In his working notebook for 1888, The Rev W.H. Laverty (Rector 1872–1928) recorded, “now being built for us on ¼d Field [ie Farthing Field... ed], by George and Arthur King, their bricklayer Fred Gauntlett.” The house was for his wife’s parents, Mr and Mrs de la Motte, but in the 1891 census it is registered as unoccupied.
It was then bought by the War Department for £2,500 on 31st July 1903 from Robert Young, and the first Brigade Major to live there was a Fitzclarence, grandson of William IV. His wife was a Churchill, first cousin to the Duke of Marlborough, and he had a coachman named Morse. He was followed by Major Butler, and Joseph Kemp and his wife were man-servant and maid to the family (1906–7), living presumably in Belmont Cottage (now demolished).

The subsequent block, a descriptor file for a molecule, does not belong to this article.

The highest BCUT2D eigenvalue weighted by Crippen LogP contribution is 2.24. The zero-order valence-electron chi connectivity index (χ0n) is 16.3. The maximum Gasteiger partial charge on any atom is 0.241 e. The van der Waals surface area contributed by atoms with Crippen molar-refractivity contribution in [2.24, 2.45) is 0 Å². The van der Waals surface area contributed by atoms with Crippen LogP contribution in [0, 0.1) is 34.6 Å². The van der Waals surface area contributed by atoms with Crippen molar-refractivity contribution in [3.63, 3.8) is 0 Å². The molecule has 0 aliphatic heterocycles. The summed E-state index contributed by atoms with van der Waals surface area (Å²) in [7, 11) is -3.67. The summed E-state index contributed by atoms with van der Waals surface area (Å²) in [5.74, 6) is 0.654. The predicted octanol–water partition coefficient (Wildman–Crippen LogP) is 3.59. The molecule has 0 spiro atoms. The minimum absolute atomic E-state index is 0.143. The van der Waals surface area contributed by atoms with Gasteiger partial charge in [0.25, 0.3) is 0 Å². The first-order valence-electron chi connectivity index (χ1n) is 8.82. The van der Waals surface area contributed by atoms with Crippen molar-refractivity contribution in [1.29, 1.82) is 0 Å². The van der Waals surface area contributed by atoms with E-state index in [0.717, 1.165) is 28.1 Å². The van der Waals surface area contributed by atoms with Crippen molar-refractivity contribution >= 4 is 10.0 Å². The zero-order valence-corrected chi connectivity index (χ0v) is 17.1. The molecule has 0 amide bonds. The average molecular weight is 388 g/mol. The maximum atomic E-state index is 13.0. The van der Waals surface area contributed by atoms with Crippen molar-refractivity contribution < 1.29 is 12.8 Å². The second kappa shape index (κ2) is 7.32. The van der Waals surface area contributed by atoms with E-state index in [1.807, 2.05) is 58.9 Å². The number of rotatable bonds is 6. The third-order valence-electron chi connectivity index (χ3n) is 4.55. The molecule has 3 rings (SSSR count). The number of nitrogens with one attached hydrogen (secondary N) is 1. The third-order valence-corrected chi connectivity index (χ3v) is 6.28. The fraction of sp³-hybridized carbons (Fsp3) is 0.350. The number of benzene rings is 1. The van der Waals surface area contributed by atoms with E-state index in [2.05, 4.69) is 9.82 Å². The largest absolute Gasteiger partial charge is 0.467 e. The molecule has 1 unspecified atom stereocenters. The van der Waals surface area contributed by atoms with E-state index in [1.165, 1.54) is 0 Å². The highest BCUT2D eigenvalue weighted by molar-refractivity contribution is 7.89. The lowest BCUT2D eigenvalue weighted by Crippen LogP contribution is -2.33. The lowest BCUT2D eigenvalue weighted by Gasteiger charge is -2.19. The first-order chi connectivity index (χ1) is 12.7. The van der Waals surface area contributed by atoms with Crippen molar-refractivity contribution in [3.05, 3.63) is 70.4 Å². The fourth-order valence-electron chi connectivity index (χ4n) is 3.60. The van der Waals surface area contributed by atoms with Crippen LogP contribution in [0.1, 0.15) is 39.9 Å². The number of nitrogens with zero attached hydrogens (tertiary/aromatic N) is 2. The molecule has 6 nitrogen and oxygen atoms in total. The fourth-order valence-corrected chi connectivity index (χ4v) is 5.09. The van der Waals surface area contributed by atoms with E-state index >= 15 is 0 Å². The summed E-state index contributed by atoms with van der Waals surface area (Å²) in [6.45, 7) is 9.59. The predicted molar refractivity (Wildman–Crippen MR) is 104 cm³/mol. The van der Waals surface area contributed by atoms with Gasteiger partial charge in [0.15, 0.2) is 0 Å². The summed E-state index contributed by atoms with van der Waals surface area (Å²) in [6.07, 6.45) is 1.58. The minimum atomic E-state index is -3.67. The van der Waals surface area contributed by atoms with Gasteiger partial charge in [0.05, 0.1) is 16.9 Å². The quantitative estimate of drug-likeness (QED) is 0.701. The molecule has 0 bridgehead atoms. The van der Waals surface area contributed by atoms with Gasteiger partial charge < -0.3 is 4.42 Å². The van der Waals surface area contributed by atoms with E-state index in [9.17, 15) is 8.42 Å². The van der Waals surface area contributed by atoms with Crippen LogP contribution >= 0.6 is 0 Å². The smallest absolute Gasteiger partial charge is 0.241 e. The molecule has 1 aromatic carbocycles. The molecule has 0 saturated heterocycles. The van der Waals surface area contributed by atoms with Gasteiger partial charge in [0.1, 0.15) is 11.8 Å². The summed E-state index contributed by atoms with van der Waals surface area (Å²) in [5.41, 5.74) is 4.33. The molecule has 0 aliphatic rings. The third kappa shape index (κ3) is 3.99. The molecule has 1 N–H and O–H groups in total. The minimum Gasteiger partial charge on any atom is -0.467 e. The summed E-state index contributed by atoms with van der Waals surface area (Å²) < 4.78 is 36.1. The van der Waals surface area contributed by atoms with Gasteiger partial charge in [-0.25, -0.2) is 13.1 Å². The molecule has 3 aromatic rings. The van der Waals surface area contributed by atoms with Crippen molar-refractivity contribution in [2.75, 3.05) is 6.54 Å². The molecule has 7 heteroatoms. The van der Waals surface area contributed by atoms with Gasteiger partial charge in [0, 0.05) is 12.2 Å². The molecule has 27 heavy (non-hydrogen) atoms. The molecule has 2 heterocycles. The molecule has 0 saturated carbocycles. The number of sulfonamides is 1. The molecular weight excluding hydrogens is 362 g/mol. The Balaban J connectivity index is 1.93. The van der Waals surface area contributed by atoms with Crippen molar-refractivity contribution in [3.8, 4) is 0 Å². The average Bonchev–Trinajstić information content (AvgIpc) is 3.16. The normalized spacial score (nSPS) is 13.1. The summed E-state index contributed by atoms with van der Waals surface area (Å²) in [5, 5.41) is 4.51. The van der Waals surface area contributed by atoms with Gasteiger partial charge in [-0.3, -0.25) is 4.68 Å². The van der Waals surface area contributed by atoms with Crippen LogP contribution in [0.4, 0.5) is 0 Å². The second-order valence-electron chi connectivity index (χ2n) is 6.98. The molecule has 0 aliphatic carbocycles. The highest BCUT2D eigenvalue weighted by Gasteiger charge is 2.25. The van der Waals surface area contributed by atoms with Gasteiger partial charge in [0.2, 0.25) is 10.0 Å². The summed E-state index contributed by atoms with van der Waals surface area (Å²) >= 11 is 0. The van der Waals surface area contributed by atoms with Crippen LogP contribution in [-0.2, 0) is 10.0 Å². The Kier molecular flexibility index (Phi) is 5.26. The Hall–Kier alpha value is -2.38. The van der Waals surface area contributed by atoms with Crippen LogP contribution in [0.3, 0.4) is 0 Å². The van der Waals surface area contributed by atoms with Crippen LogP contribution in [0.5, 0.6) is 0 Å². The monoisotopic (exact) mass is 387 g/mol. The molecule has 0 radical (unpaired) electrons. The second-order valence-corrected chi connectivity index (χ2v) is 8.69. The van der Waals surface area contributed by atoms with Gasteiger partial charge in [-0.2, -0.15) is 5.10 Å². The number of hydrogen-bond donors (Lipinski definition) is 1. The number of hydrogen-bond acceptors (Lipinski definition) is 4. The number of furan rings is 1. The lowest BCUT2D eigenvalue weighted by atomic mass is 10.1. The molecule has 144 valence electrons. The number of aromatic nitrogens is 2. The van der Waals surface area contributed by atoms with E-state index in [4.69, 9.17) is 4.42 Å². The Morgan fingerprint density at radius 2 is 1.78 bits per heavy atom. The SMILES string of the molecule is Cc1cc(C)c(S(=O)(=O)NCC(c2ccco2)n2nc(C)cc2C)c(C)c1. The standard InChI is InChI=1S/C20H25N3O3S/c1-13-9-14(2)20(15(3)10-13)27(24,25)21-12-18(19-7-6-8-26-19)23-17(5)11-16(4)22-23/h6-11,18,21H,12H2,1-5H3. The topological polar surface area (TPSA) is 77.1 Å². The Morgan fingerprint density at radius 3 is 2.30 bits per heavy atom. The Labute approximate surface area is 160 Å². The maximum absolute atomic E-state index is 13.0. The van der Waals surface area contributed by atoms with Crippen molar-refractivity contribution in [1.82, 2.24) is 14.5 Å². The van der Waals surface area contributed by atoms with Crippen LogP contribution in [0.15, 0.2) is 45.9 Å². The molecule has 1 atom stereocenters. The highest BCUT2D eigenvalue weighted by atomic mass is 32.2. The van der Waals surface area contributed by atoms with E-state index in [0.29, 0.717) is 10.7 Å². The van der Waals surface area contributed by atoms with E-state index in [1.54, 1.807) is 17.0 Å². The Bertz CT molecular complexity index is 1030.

During the First World War, Captain Thackeray and his wife and son, Reg, lived at Belmont when he was Staff Officer Musketry, first at Bordon, later for the whole Aldershot Command. He had come from South Africa, where his uncle, Sir Thomas Scanliss, was Prime Minister of Cape Colony, and the famous eighteenth century hunter, Henry Hartley, was his grandfather. Capt Thackeray served in the British South African Police during the Boer War.
(Joyce Stevens in to the Ar and Back)
The War Department marker stone at the corner of the drive dates to the Second World War when the house was requisitioned, and the boundaries marked.